Delineating COVID-19 and coronavirus research
Many initiatives are keeping track of research on COVID-19 and coronaviruses. These initiatives, while valuable because they allow for fast access to relevant research, pose the question of subject delineation. We analyse here one such initiative, the COVID-19 Open Research Dataset (CORD-19).
As the COVID-19 pandemic unfolds, researchers from all disciplines are coming together to contribute their expertise. The COVID-19 Open Research Dataset (CORD-19) is a growing, weekly-updated dataset of COVID-19 publications, capturing new as well as past research on “COVID-19 and the coronavirus family of viruses for use by the global research community.” The reason to release this dataset is “to mobilize researchers to apply recent advances in natural language processing to generate new insights in support of the fight against this infectious disease.” The initiative is a partnership of several institutions including the Chan Zuckerberg Initiative, Georgetown University's Center for Security and Emerging Technology, Microsoft Research, the National Library of Medicine of the National Institutes of Health, and Unpaywall. CORD-19 is released together with a set of challenges hosted by Kaggle, mainly focused on automatically extracting structured and actionable information from such a large set of publications. The release of CORD-19 is a call for action directed towards the natural language processing, machine learning, and related research communities. This call has been taken up. For example, the ACL conference has announced an emergency NLP COVID-19 workshop, and a TREC-COVID challenge has been released, both using CORD-19.
CORD-19 contains over 47,000 articles, of which about 36,000 are equipped with full text, as recorded on April 4, 2020. Before the SARS outbreak in 2003, there were only few publications on the subject. The number of publications steadily increased in the years afterwards. In 2020 it reaches a peak, with thousands of publications in the first few months alone.
To get a high-level overview of the CORD-19 dataset, we used VOSviewer to create a term map of the publications in this dataset. The size of a term reflects the number of publications in which the term occurs. The proximity of two terms in the map indicates how strongly related the two terms are, based on how frequently they co-occur. The closer two terms are located to each other, the stronger they are related. The map shows a clear divide between biologically focused topics in the left part of the map and clinically focused topics and health research in the right part. In the visualization of the map, presented below, the colour of a term reflects the average publication year of the publications in which the term occurs.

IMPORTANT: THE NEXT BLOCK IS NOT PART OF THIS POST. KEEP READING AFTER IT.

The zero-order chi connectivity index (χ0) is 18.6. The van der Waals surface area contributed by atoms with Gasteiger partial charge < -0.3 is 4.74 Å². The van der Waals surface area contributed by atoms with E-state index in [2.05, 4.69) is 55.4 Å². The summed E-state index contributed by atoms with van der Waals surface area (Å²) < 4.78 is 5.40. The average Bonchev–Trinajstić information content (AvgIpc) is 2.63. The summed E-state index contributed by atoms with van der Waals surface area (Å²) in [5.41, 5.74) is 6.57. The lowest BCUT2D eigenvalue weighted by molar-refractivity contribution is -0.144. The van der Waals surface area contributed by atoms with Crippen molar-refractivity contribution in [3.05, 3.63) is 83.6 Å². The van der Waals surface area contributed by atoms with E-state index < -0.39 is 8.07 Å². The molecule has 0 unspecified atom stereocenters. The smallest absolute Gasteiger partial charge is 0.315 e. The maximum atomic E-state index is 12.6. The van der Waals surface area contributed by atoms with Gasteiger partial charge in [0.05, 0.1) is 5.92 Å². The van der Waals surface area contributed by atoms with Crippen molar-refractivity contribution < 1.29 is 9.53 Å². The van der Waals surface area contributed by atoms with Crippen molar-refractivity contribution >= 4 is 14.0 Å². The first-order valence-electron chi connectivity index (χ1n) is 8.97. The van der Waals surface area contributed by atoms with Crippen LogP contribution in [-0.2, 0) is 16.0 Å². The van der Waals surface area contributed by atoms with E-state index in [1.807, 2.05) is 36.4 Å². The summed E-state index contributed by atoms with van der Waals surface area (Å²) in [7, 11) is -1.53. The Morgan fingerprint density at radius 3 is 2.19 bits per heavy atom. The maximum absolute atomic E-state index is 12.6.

Using topic modeling we further characterised these four largest clusters. The largest cluster (top-left) mainly contains publications on coronaviruses and their molecular biology. The second-largest cluster (top-right) focuses on molecular biology and immunology. The third-largest cluster (bottom-left) represents research on influenza and related viruses. Finally, the fourth-largest cluster (bottom-right) contains publications on coronavirus outbreaks, their clinical features and epidemiological impact. These areas of research are interrelated, yet also contain specialised information, highlighting distinct research topics within CORD-19: coronaviruses, molecular biology research on viruses, public health and epidemics, other viruses (such as influenza) and other related topics (immunology, diagnosing, trials and testing).
We also analysed CORD-19 publications using Altmetric data, with the aim of exploring the reception of these publications on social media. Overall 60% of the publications in CORD-19 have received some mention in Altmetric, and for publications from 2020, this is the case for more than 80%. Twitter is the leading Altmetric source for CORD-19 publications, especially in 2020. As shown below, CORD-19 publications mentioned on Twitter can be found mainly in the right part of the term map, focused mostly on the epidemics and clinical characteristics of the current COVID-19 outbreak.
Our most important finding is that CORD-19 contains research not only on COVID-19 and coronaviruses but on viruses in general. In fact, only approximately 11,500 of the 47,000 CORD-19 publications include coronavirus-related terms in their title or abstract. While we fully endorse the initiative that led to CORD-19, it is important to be aware of the relatively broad content of the dataset. In addition, there also seems to be research on coronaviruses that is missing in CORD-19. We were able to identify almost 5,000 publications in the Web of Science that are not included in CORD-19 even though they explicitly mention coronaviruses or related terms. Many of these publications can even be found in PubMed, but are nonetheless not included in the CORD-19 dataset.
In this blog post, we just started to scratch the surface of the potential of the CORD-19 dataset. There are many open scientometric challenges on this dataset, and on COVID-19 and coronavirus research more broadly. For example, there is a need for a more comprehensive and multidisciplinary map of COVID-19-related research, going beyond biomedical research. CORD-19 also provides a virtuous example of open data sharing, and the scientometric community can contribute by creating and maintaining additional datasets on COVID-19 research. Furthermore, we showed that there is a lot of social media attention for COVID-19 research, which calls for more advanced analytics on the reception of this research in social media . Understanding the mechanics behind the online dissemination of COVID-19 research can inform science communication strategies, and provide valuable advice to experts and governments during the current and future pandemics.
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